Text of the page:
NaNoWriMo Bootcamp #2C – Outlining

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Alright, the last thing on plotting that I want to talk to all of you about is your outline. Yes, pantsers, I get it, you don’t outline. But again, I think this is something super useful that you can create as you write as well to help you remember what happened in your story for when you go back to finish the manuscript or edit it later. It can also help when you’re trying to figure out what is necessary or not when editing, or in trying to rearrange content. So whether you outline before, during, or after you write your novel, it’s still incredibly useful. For me, its an indispensable re-writing tool. A lot of my outlining I do in my head, but I always have at least one line of info to get me started on a chapter.

So, how does one outline? It’s a personal choice, but this is my method:

First, start with the big bullet points you know you need to hit.

  • Dude gets accepted to magic school
  • Dude finds out about a super secret thing
  • Dude saves super secret thing
  • Dude is a hero

That’s a bit over-simplistic, but you get the point. Big, broad strokes. Then you go back and start putting in a bit more detail:

  • Dude is an orphan, killed by man who wants super secret thing
  • Dude gets accepted to magic school
    • Oh hey, wouldn’t it be nifty if they rode a train?
  • Dude doesn’t like the people he meets from this one part of the school. Let’s name it after a snake, cause that sounds menacing.
  • Dude makes friends with a guy and a girl (gender balance is good)
    • Kinda like a heart, guts, and brain combo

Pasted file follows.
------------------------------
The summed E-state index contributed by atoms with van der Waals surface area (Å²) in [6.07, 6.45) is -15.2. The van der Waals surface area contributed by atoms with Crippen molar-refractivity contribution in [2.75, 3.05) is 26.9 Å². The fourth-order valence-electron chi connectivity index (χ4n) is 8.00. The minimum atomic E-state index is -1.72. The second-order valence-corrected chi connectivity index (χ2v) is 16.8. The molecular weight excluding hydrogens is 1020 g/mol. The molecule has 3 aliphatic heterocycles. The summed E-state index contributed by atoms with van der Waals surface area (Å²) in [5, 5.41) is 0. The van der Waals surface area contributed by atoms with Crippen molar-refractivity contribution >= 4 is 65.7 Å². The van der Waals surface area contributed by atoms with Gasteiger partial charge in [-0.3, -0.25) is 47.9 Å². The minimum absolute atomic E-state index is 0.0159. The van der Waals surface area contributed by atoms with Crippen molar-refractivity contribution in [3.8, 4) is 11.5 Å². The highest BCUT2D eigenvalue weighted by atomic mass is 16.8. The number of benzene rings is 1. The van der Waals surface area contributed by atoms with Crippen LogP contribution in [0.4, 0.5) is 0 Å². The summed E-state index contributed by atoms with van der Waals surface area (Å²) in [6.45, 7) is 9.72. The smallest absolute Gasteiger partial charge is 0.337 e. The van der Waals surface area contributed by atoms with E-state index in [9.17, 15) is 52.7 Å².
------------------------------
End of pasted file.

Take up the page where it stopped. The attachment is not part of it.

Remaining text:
• Dude gets to play school sport
    • Soccer meets flight. How’s that supposed to work?
  • Dude finds out about super secret thing
  • Dude does more research, finds out others are after it
  • Dude saves super secret thing
    • challenges for all his friends
  • Dude is a hero

See how I dropped in questions as I had them? This reminds me when I go back through on my next pass that this was something I wanted to work on. So maybe I spend the entire next day figuring out the rules to this imaginary sport, or trying to name the houses. As I outline, I will find lots of these places where I should probably expand, and I will also find those pesky plot holes when I discover I have no idea how to get from one bullet point to another. Like, how does Dude get from finding out about the super secret thing to saving it? What steps do I need to have Dude take? Also, I should probably spend some time figuring out what to name all these people…just saying.

Keep expanding your outline, and add in as many subdividing layers as you need. Sometimes my outlines are all one level, sometimes I’ll have four or five indented lists under things. It all depends on the story and how much detail it is going to require. Once I feel like I have dreamed up all the stuff I’m going to need prior to getting down to the actual writing, I do one more thing. Divide by potential chapters.

Here’s where that Google drive setup comes in handy again. I’ll keep the whole outline in one file, but then I’ll copy the section I think belongs in which chapters into individual files so that it’s easier to look at just that chunk of prep work. Of course things are going to change and shift, and the end of your story may end up being drastically different from what you initially thought it would be, but this way at least helps make your writing process go a bit faster. And it also keeps you from looking at a blank page, because, man, are those scary.

Now, go get to outlining, and I’ll see you back here next week for Character Building! Until then, happy writing!

 

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